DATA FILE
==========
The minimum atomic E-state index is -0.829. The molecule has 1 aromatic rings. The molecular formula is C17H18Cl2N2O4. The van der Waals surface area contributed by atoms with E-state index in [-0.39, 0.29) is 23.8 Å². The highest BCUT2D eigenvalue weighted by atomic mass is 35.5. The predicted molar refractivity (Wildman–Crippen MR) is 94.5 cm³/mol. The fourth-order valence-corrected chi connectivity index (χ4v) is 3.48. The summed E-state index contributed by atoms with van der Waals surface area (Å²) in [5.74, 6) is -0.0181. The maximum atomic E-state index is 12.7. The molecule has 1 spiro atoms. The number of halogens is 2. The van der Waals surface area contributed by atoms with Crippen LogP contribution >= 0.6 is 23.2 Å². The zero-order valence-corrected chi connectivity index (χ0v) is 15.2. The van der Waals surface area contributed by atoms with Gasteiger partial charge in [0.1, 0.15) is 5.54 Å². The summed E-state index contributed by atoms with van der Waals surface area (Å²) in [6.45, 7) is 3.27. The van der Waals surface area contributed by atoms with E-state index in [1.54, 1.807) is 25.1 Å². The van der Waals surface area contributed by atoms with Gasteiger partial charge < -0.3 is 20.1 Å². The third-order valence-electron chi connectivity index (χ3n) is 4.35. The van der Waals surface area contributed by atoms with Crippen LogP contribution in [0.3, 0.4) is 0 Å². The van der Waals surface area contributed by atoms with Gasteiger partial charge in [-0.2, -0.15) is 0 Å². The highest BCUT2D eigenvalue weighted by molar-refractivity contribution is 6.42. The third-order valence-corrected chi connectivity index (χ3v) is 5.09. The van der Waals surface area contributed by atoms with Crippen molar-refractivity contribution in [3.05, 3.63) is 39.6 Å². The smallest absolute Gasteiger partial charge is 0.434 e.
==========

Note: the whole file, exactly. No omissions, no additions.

The minimum atomic E-state index is -0.829. The molecule has 1 aromatic rings. The molecular formula is C17H18Cl2N2O4. The van der Waals surface area contributed by atoms with E-state index in [-0.39, 0.29) is 23.8 Å². The highest BCUT2D eigenvalue weighted by atomic mass is 35.5. The predicted molar refractivity (Wildman–Crippen MR) is 94.5 cm³/mol. The fourth-order valence-corrected chi connectivity index (χ4v) is 3.48. The summed E-state index contributed by atoms with van der Waals surface area (Å²) in [5.74, 6) is -0.0181. The maximum atomic E-state index is 12.7. The molecule has 1 spiro atoms. The number of halogens is 2. The van der Waals surface area contributed by atoms with Crippen LogP contribution >= 0.6 is 23.2 Å². The zero-order valence-corrected chi connectivity index (χ0v) is 15.2. The van der Waals surface area contributed by atoms with Gasteiger partial charge in [0.1, 0.15) is 5.54 Å². The summed E-state index contributed by atoms with van der Waals surface area (Å²) in [6.45, 7) is 3.27. The van der Waals surface area contributed by atoms with E-state index in [1.54, 1.807) is 25.1 Å². The van der Waals surface area contributed by atoms with Gasteiger partial charge < -0.3 is 20.1 Å². The third-order valence-electron chi connectivity index (χ3n) is 4.35. The van der Waals surface area contributed by atoms with Crippen LogP contribution in [0.3, 0.4) is 0 Å². The van der Waals surface area contributed by atoms with Gasteiger partial charge in [-0.2, -0.15) is 0 Å². The highest BCUT2D eigenvalue weighted by molar-refractivity contribution is 6.42. The third-order valence-corrected chi connectivity index (χ3v) is 5.09. The van der Waals surface area contributed by atoms with Crippen molar-refractivity contribution in [3.05, 3.63) is 39.6 Å². The smallest absolute Gasteiger partial charge is 0.434 e.